TORONTO – The distinction between creativity and desperation blurs quickly amid the ongoing throes of a rebuild, muddied by the sometimes conflicting demands of immediate need, developmental goals and the bigger picture. Things change quickly. Best-laid plans go awry. Better options aren’t always unavailable.
As a result, teams doing the chucking-stuff-at-the-wall-to-see-what-sticks thing often end up being forced to make things up on the fly, which brings us to the Toronto Blue Jays and their outfield, the newest area of improvisation (you already know what’s happening with the pitching staff – still barf).
Now, you probably know this, but as a reminder just in case, there are three defensive positions in the outfield – right, centre and left. Currently, the Blue Jays are carrying two outfielders on their big-league roster, Randal Grichuk and Jonathan Davis, along with three infielders who can play the outfield, Lourdes Gurriel Jr., Brandon Drury and Cavan Biggio.
They’re doing this because two of the outfielders they started the season with, Teoscar Hernandez and Billy McKinney, are in triple-A Buffalo finding their bearings, which happens with young players. Their top outfield prospect, Anthony Alford, struggled badly after being brought to Toronto for opening day only to be returned to the minors without playing, but has picked things up lately and is positioned to be the next call-up.
In the interim, Gurriel is being made the de facto left-fielder (he homered for the second straight game Saturday) while the Blue Jays try to develop his defence up the middle. Drury is to get the bulk of the work in right field with Biggio at second base and capable of moving out to the outfield if needed.
Davis, the only true centre-fielder in the bunch and the only difference-maker defensively, is the bench guy.
As a way to try and get more offence into the lineup, sure, it makes sense. But is everyone supposed to be a super-utility player in the baseball utopia the Blue Jays are trying to create? On days when Drury and Gurriel are in the corners and Grichuk is in centre, should they punt that much defence in search of a decent plate appearance? Do they hate their pitchers that much?
“It’s more about giving our kids at-bats, wherever that can be,” manager Charlie Montoyo explained before the San Diego Padres, riding six strong innings from Canadian Cal Quantrill, blitzed his club 19-4 on Saturday. “That’s why I’m hoping Biggio becomes a great second baseman, but I know he can play other places, which is always good for us. Gurriel the same way. I want him to be comfortable where he is. But for now it’s going to be in left.”
Save for Alford, who’s been better the past two weeks and deserves an extended look in the majors, the Blue Jays aren’t exactly flush with options and alternatives at the moment.
The front-office fixation on middle infielders has meant the club’s prospect base is dense with shortstop and second base types, but lacking in outfielders with thump. Chavez Young and Cal Stevenson are both intriguing but are at single-A Dunedin, so they’re far away on the horizon, if they make it at all.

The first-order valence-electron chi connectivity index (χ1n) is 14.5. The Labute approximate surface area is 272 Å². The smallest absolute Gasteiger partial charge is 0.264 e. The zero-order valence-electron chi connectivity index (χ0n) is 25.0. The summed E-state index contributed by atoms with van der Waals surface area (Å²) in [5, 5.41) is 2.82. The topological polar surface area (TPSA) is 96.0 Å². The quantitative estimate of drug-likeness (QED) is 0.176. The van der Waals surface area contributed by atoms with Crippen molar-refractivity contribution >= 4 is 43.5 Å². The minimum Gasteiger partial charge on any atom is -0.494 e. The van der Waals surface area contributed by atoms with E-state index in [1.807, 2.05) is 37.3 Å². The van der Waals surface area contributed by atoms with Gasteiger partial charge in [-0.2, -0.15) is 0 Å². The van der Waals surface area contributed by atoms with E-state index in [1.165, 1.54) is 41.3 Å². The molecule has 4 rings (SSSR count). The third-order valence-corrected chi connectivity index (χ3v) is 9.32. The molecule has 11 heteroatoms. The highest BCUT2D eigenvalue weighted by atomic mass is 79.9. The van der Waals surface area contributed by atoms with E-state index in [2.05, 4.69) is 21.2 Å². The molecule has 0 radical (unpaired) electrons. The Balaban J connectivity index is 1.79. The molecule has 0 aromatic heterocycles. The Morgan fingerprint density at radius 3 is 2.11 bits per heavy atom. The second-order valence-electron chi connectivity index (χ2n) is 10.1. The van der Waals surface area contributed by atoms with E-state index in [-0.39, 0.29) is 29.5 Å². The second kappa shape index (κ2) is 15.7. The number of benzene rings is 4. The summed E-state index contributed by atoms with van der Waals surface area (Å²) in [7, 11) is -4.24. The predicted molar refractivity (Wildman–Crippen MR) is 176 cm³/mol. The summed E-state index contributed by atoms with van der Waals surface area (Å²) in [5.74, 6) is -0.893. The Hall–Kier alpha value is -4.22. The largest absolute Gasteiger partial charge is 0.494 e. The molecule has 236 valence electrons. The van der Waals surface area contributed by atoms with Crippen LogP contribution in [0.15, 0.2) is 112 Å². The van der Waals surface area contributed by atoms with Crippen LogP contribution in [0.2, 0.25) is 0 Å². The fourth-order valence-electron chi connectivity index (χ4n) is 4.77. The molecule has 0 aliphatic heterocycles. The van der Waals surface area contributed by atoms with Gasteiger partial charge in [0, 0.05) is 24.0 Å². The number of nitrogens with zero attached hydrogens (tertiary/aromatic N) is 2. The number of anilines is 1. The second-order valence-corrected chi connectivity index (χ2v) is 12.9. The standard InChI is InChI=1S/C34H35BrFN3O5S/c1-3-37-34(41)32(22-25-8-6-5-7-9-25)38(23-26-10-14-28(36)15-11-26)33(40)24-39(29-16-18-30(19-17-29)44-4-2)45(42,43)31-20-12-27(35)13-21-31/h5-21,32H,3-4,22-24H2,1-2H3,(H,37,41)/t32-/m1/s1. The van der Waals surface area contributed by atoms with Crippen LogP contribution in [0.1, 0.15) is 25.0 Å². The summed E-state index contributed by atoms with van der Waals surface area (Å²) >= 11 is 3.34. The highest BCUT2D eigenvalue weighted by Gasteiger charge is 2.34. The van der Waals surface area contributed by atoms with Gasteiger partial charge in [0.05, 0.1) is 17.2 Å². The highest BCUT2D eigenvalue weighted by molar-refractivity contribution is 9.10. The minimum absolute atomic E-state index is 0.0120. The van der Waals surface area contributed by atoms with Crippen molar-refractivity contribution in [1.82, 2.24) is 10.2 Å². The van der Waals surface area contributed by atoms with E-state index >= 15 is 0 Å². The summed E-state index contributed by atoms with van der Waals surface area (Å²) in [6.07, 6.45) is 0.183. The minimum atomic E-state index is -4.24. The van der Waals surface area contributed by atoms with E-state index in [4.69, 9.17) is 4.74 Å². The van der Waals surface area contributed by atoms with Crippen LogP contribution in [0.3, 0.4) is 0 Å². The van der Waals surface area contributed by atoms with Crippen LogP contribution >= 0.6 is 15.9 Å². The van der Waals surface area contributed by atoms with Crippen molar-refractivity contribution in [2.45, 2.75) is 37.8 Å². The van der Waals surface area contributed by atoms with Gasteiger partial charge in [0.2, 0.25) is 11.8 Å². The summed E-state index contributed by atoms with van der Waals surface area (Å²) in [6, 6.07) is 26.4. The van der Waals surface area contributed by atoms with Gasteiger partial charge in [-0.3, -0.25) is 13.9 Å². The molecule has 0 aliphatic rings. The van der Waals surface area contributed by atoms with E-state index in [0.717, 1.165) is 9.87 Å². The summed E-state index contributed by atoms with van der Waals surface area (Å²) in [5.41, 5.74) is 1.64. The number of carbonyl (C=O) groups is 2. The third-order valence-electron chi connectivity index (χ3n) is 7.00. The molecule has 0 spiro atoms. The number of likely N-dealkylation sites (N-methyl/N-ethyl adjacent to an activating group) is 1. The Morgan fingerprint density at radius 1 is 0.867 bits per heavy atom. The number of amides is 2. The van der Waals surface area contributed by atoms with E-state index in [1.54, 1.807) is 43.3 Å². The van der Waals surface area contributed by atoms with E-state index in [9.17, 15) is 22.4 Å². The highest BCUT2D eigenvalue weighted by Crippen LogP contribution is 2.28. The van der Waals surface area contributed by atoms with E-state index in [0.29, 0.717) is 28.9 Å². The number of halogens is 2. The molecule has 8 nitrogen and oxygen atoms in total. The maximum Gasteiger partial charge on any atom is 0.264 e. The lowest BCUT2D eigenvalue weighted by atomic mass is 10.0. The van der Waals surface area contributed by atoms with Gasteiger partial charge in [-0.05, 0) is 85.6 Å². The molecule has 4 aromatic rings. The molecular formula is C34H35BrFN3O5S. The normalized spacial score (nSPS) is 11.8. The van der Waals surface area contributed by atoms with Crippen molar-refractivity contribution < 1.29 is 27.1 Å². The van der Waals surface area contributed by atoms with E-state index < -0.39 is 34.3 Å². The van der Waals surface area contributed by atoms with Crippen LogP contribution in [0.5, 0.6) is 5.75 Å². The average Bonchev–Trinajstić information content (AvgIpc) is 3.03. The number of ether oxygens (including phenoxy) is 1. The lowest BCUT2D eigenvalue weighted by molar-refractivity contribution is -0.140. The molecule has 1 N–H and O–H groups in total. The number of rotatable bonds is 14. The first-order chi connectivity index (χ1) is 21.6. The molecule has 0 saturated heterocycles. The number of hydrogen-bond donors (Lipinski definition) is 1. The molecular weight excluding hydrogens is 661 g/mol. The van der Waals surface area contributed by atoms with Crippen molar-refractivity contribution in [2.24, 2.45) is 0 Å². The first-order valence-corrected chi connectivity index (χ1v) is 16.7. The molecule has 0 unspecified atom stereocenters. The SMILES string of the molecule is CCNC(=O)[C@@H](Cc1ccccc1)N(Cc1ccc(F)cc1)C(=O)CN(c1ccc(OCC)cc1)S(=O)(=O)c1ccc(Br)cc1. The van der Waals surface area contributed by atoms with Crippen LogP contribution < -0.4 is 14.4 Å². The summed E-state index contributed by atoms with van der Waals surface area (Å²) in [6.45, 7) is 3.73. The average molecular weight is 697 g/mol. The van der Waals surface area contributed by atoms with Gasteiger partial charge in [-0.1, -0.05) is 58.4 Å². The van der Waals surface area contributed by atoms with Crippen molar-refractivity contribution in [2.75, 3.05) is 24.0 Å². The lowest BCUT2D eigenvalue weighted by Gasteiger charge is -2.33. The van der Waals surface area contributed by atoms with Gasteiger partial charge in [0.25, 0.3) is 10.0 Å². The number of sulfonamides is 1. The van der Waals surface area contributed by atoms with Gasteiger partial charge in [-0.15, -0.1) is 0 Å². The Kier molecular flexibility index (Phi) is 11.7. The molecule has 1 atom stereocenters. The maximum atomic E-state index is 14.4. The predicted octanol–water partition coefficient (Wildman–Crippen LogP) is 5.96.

With third base belonging to Vladimir Guerrero Jr., and shortstop in the trust of Freddy Galvis until Bo Bichette arrives, only second base is left for Biggio, Drury and Gurriel, whose throwing troubles at the keystone cost him the starting job there.
Hence, infielders in the outfield, in part to find out which bats are going to play in the big-leagues, in part because it’s the best the Blue Jays can do right now.
On days like Saturday, when the Padres bludgeoned Blue Jays pitchers as if they knew what was coming, having guys who can go get it in the field may seem like a moot point.
But on days the Blue Jays aren’t starting Edwin Jackson or some other disposable placeholder to simply sop up innings, brilliant catches like the one Davis made in the fourth inning Saturday, tracking back to the wall and leaping to rob Hunter Refroe of at least an RBI double, change innings, change games.
In this one, Davis’ grab simply delayed the inevitable, as it was followed by a walk, a hit batter and an Austin Hedges grand slam that blew open what had been a 3-1 game. Canadian slugger Josh Naylor collected the first two hits of his big-league career, including a laser beam RBI double in the first that opened the scoring.
“I wasn’t getting anxious but I really wanted it to come soon,” the Mississauga, Ont., native said of the milestone. “I couldn’t do it for my big crowd (Friday) night, I had to do it for me semi-big crowd today. Just thankful I’m able to be here right now … and get that first one out of the way.”
The Padres proceeded to pummel Thomas Pannone, Derek Law, Zac Rosscup and Sam Gaviglio, too, en route to a franchise-record seven home runs. Desperate to stem the bleeding, Montoyo ended up calling on Joe Biagini, one of his top set-up men, with two out in the eighth.
That’s one way today’s loss impacts tomorrow’s chances of winning.
Really though, survival is the primary concern for the Blue Jays, be it for a starting rotation struggling to simply eat innings, a thin bullpen under so much duress catcher Luke Maile made his second appearance on the mound this season, or a makeshift outfield.
In that vein, Maile’s 18 pitches during a scoreless ninth – one of only two innings in which the Padres didn’t score – becomes a major contribution.
“A lot and even more when he was (already) catching,” Montoyo replied when asked how much he appreciated the inning from Maile. “I asked him, ‘Do you mind?’ And he said, ‘Yeah, anything.’ That tells you the kind of people we have in there. He could have said no easily, he just caught eight innings. He did a great job. He saved another arm in the bullpen by doing that.”
Call that creativity. Call it desperation. Right now, they are one and the same